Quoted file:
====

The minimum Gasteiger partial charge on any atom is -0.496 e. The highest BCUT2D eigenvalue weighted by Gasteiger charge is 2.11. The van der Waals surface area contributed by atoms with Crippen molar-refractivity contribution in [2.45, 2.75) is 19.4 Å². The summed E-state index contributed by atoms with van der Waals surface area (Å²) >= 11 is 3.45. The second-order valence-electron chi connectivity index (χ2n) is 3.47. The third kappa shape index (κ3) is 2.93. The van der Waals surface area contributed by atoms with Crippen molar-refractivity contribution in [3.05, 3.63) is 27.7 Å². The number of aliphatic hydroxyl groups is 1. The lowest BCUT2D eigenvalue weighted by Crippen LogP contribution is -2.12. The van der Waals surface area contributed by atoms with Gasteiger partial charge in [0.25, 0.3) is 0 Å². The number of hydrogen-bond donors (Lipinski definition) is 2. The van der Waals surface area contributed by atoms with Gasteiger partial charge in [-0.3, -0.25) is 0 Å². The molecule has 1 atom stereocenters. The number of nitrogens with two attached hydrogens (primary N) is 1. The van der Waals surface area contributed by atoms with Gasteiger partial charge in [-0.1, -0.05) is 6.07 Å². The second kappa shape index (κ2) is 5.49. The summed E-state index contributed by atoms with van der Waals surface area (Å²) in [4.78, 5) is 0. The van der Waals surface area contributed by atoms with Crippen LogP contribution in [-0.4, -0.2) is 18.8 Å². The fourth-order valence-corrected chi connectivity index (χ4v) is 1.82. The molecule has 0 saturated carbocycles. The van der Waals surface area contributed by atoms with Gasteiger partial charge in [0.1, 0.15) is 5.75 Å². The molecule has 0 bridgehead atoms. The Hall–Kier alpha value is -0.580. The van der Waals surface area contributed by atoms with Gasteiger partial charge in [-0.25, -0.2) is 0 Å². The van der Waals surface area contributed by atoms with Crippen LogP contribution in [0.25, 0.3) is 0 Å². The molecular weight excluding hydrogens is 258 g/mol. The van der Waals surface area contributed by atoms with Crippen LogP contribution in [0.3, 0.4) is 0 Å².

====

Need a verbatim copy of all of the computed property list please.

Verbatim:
The minimum Gasteiger partial charge on any atom is -0.496 e. The highest BCUT2D eigenvalue weighted by Gasteiger charge is 2.11. The van der Waals surface area contributed by atoms with Crippen molar-refractivity contribution in [2.45, 2.75) is 19.4 Å². The summed E-state index contributed by atoms with van der Waals surface area (Å²) >= 11 is 3.45. The second-order valence-electron chi connectivity index (χ2n) is 3.47. The third kappa shape index (κ3) is 2.93. The van der Waals surface area contributed by atoms with Crippen molar-refractivity contribution in [3.05, 3.63) is 27.7 Å². The number of aliphatic hydroxyl groups is 1. The lowest BCUT2D eigenvalue weighted by Crippen LogP contribution is -2.12. The van der Waals surface area contributed by atoms with Gasteiger partial charge in [0.25, 0.3) is 0 Å². The number of hydrogen-bond donors (Lipinski definition) is 2. The van der Waals surface area contributed by atoms with Gasteiger partial charge in [-0.3, -0.25) is 0 Å². The molecule has 1 atom stereocenters. The number of nitrogens with two attached hydrogens (primary N) is 1. The van der Waals surface area contributed by atoms with Gasteiger partial charge in [-0.1, -0.05) is 6.07 Å². The second kappa shape index (κ2) is 5.49. The summed E-state index contributed by atoms with van der Waals surface area (Å²) in [4.78, 5) is 0. The van der Waals surface area contributed by atoms with Crippen LogP contribution in [-0.4, -0.2) is 18.8 Å². The fourth-order valence-corrected chi connectivity index (χ4v) is 1.82. The molecule has 0 saturated carbocycles. The van der Waals surface area contributed by atoms with Gasteiger partial charge in [0.1, 0.15) is 5.75 Å². The molecule has 0 bridgehead atoms. The Hall–Kier alpha value is -0.580. The van der Waals surface area contributed by atoms with Gasteiger partial charge in [-0.25, -0.2) is 0 Å². The van der Waals surface area contributed by atoms with Crippen LogP contribution in [0.25, 0.3) is 0 Å². The molecular weight excluding hydrogens is 258 g/mol. The van der Waals surface area contributed by atoms with Crippen LogP contribution in [0.3, 0.4) is 0 Å².